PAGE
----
## Spiraling Outward

You see spirals in the ocean’s shells and the far-reaches of space. And you can create them from polar functions. The general form for a spiral is *r* = *aθ*, where *θ *is the angle measure in radians and *a* is a number multiplier. In the graph of *r* = 1/3*θ*. The 1/3 multiplier makes the spiral tighter around the pole. A larger number will make it spread out farther more quickly. And what about a negative number multiplier? It makes the spiral move out in the opposite direction — clockwise instead of counterclockwise. The figure shows you an example of just such a spiral.

## Falling in Love with a Cardioid

The graph of a cardioid can resemble an apple without a stem. But its name actually comes from the Greek word for heart. This curve is the trace of a point on the perimeter of one circle that’s rolling around another circle. Because that type of trace is hard to do, plugging the equation into a graphing mechanism is much easier. The general forms of the cardioid curve are

and .When the sine is used and when *θ* is a negative angle, then you get Newton’s favorite fruit, as seen in the figure.

## Cardioids and Lima Beans

A cardioid can face left or right when the cosine is used in the function definition. The left-facing lima bean in this graph comes from a function where the input *θ* involves only positive measures of angles:* r* = 2(1 + cos*θ*).

## Leaning Lemniscates

A lemniscate resembles the symbol for infinity. Its name comes from the Latin, meaning “decorated with ribbons.” This curve can either cut diagonally through the quadrants or lie on the axes and be speared through like a shish kabob. A lemniscate with a sine in its function does the diagonal cut. The general format of the equation for such a curve is

Increasing the size of the multiplier *a* increases the length of the petals. You see the lemniscate

## Lacing through Lemniscates

Lemniscates that are skewered by the axes have an equation in the general form of

. The curve in the figure has the equation .## Roses with Even Petals

Roses also can be represented using sine or cosine. The number of petals is determined by whether the angle’s multiplier is even or odd. Using the cosine in the general format, the rose has an equation *r* = *a*cos*bθ*. If *b* is even, then there are 2*b* petals. So, the rose drawn from *r* = 2cos4*θ* has eight petals, as shown.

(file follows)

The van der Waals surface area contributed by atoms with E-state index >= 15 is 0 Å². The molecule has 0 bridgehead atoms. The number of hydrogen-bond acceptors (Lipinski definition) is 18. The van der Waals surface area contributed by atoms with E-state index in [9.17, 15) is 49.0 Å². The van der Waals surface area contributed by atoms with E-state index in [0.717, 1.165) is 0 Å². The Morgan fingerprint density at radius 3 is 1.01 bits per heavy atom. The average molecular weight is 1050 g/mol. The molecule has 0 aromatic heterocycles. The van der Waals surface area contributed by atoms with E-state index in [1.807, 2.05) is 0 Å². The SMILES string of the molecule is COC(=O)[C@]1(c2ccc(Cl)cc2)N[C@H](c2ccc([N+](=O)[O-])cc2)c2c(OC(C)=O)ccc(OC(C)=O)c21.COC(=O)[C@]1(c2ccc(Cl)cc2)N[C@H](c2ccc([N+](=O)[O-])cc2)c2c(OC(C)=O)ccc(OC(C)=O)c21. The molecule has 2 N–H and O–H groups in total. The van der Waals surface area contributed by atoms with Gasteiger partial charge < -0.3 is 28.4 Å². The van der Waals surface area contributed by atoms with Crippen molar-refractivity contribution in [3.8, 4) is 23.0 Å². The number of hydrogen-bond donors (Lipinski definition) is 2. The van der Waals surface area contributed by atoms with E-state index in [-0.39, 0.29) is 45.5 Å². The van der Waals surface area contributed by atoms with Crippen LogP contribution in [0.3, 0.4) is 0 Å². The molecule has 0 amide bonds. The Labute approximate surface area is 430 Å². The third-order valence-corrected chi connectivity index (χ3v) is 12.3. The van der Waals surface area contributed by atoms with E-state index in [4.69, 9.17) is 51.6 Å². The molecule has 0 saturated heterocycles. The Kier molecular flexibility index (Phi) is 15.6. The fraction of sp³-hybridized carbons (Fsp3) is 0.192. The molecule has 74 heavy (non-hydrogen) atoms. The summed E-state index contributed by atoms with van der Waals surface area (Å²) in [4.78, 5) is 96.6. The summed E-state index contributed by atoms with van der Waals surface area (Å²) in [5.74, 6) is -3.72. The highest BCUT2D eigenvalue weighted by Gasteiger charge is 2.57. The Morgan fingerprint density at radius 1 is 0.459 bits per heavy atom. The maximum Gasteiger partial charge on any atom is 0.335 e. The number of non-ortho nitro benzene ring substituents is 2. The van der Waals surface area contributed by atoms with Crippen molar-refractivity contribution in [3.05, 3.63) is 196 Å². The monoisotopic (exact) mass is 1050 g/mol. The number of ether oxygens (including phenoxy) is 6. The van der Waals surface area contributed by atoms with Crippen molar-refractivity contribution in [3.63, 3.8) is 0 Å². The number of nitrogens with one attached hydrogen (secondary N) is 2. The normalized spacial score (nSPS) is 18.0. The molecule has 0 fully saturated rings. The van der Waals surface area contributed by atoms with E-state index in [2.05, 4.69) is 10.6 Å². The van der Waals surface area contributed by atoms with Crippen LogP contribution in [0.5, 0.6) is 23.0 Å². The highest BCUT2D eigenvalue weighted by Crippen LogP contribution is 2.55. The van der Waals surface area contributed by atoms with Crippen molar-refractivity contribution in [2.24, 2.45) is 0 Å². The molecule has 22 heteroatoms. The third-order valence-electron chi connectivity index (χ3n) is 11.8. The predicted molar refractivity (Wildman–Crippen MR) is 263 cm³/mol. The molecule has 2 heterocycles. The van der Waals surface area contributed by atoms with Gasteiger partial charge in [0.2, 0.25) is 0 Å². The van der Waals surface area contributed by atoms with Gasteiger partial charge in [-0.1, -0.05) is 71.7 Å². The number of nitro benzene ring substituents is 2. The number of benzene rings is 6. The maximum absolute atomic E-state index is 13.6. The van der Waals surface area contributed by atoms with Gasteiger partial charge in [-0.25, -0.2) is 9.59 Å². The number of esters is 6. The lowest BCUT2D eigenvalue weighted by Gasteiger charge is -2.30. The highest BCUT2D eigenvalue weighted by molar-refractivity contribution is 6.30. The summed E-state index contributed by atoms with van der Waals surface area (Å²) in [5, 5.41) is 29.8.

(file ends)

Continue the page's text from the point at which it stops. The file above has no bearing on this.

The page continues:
## A Rose Is a Rose Is a Rose

Writing the function equation for a rose using the sine, you have *r* = *a*sin*bθ*. When *b* is an odd number, the number of petals is *b*. The rose shown in the figure has five petals, and its function equation is *r* = 2sin5*θ*.

## Limaçon or Escargot?

A limaçon can sometimes resemble a cardioid and even look like an oval. But it’s the unique curve-within-a-curve versions that make it so elegant. The word limaçon comes from the French, meaning “snail.” Using the general form *r* = *a* ± *b*sin*θ*, you have a curve sitting on top of the pole, rather than on the side. If you let *a* < *b*, then the second curve appears inside the first, as shown here with *r* = 1 + 2sin*θ*.

## Limaçon on the Side

Limaçon curves can change their position about the pole — mainly due to which function is being used. Increasing the difference between *a* and *b* in the general equation *r* = *a* ± *b*cos*θ* can also change the curves, as you see in the sketch of *r* = 1 + 4cos*θ* in the figure.

## Bifolium or Rabbit Ears?

And, just when you thought there’d be no more ways to change things up with these curves, I finish with the bifolium. With the “bi” in its name, you already have a hint as to what you’ll find. The general equation *r *= *a*sin*θ*cos^{2}*θ* is a bit unique, because both sine and cosine appear in its function equation. The symmetry is different in this curve — a reflection rather than rotation. (See the figure.)